SUPREME COURT OF NEW YORK, APPELLATE DIVISION, SECOND DEPARTMENT
July 15, 1968
HENRIETTA TISHMAN, AS ADMINISTRATRIX OF THE ESTATE OF JACK TISHMAN, DECEASED, APPELLANT,
CITY OF NEW YORK ET AL., RESPONDENTS
Brennan, Acting P. J., Rabin, Benjamin and Murder, JJ., concur. Martuscello, J., concurs.
Judgment of the Supreme Court, Kings County, entered May 9, 1966, affirmed, without costs. Martuscello, J., concurs in the affirmance of the judgment insofar as it is in favor of defendant Adelphi Hospital, but otherwise dissents and votes to reverse the judgment insofar as it is in favor of defendant City of New York and to grant a new trial as against the City of New York, with the following memorandum:
Plaintiff Henrietta Tishman brought this action against the City of New York and Adelphi Hospital for the wrongful death and conscious pain and suffering before death of her husband, which she claimed resulted from the negligent use of excessive force against him by police officers while he was a patient in Adelphi Hospital. The evidence adduced at the trial revealed the following facts: Jack Tishman, the decedent, aged 51 and in apparent good health, had a hernia operation performed at Adelphi Hospital on November 18, 1957. The hospital record reveals that the postoperative course was uneventful until the night of November 20, when Tishman became violent and obstreperous and threw objects around his room, and the hospital called for the Police Department to come and subdue him. At his examination before trial, one of the officers who responded to the call stated that the decedent calmed down shortly after he arrived at the hospital. About three hours later, while waiting for an ambulance to take the decedent to Kings County Hospital, the officer went into a kitchenette with him. The officer stated that at that time the decedent had no visible marks or wounds on his body. While they were in the kitchenette, the officer continued, the decedent attacked him and went for his revolver, and the officer had to struggle to subdue him; and, during the struggle, the decedent struck his head on the floor and against the door jamb. When they finally emerged from the room with the decedent under control, the patient was bleeding from his head. Although the officer denied using his nightstick to subdue the decedent, both the transfer sheet from Adelphi Hospital and the admission sheet of Kings County Hospital, to which the decedent was removed without incident, state that the decedent was struck on the head by a nightstick; and the autopsy report states: "He is alleged to have been struck on the head" by a policeman in the Adelphi Hospital Ward. The admission notes at Kings County Hospital indicate that the patient had bandages on the back of his head and on his abdomen; scratches on his face, back and legs; a bruise on his right leg; bleeding and swollen lips; lacerations of the inner surface of the mouth and lips; and two sutured lacerations of the scalp. The decedent expired about nine hours after his admission to Kings County Hospital. The autopsy report indicates that the cause of death was extensive gastro-intestinal hemorrhage and shock. The Trial Judge dismissed the complaint on the ground that there was no proof of an assault. In my opinion, however, a jury question was presented as to whether the police officer had used excessive force in subduing the decedent. The decedent was unmarked when he went into the kitchenette in the officer's custody, but he emerged bleeding from the head and with other injuries, as indicated above in the admission record of Kings County Hospital. While the officer's testimony tends to show that he did not use excessive force, and this was uncontradicted, nevertheless he was an interested witness and the jury could have rejected his testimony as being untruthful in the light of the notations in the medical records that the decedent was struck with a nightstick. There was no medical proof connecting the cause of death with the force used. Plaintiff's attorney indicated that he desired to have his medical witness, a doctor, testify with respect to the findings in the autopsy report, but the learned Trial Judge refused to allow this testimony, apparently being of the opinion that such proof would be of no avail in any event, because plaintiff had failed to make out a prima facie showing of assault. Since I believe that on the posture of the evidence it was for the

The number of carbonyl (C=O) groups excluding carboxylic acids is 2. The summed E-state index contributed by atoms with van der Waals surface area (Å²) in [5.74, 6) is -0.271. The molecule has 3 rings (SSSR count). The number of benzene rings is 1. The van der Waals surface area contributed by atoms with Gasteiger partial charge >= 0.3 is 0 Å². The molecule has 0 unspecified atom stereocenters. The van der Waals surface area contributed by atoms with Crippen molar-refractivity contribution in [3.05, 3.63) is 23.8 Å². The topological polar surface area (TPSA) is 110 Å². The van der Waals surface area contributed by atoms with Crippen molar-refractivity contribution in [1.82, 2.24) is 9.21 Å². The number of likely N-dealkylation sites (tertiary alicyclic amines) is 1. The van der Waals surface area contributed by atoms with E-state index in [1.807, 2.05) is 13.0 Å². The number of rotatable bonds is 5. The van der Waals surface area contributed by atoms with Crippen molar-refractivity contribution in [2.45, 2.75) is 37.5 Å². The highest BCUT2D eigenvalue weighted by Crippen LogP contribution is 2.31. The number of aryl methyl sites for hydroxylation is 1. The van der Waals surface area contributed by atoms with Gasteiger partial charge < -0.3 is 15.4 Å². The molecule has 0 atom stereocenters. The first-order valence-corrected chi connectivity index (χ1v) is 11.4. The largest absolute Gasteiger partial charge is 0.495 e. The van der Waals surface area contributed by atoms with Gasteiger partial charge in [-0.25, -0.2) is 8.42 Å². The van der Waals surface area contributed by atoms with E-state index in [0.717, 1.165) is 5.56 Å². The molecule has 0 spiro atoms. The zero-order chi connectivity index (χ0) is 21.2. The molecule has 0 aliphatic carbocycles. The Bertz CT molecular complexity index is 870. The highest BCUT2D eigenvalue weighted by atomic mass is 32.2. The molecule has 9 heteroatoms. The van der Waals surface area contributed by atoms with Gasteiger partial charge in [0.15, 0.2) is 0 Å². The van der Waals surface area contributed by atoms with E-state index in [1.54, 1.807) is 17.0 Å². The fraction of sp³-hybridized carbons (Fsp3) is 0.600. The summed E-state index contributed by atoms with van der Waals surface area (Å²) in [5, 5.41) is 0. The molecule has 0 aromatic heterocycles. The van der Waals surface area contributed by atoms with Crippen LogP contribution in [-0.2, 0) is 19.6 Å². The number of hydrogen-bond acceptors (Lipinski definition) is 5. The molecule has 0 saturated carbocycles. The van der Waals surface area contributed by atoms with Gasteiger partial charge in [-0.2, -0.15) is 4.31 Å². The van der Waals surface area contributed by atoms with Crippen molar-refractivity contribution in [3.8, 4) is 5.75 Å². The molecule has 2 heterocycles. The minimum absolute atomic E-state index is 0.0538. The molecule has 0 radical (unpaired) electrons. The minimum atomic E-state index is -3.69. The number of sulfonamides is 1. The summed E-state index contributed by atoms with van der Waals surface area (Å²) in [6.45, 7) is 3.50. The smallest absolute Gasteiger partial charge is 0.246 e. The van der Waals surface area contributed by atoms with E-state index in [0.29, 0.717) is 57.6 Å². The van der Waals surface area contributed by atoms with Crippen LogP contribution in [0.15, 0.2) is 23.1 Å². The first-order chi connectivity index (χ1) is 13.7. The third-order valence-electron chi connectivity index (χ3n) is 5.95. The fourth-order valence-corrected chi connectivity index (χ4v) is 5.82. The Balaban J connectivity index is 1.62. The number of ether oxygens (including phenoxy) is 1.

--> jury to decide whether the force used was excessive, it was error to dismiss plaintiff's case against the city.
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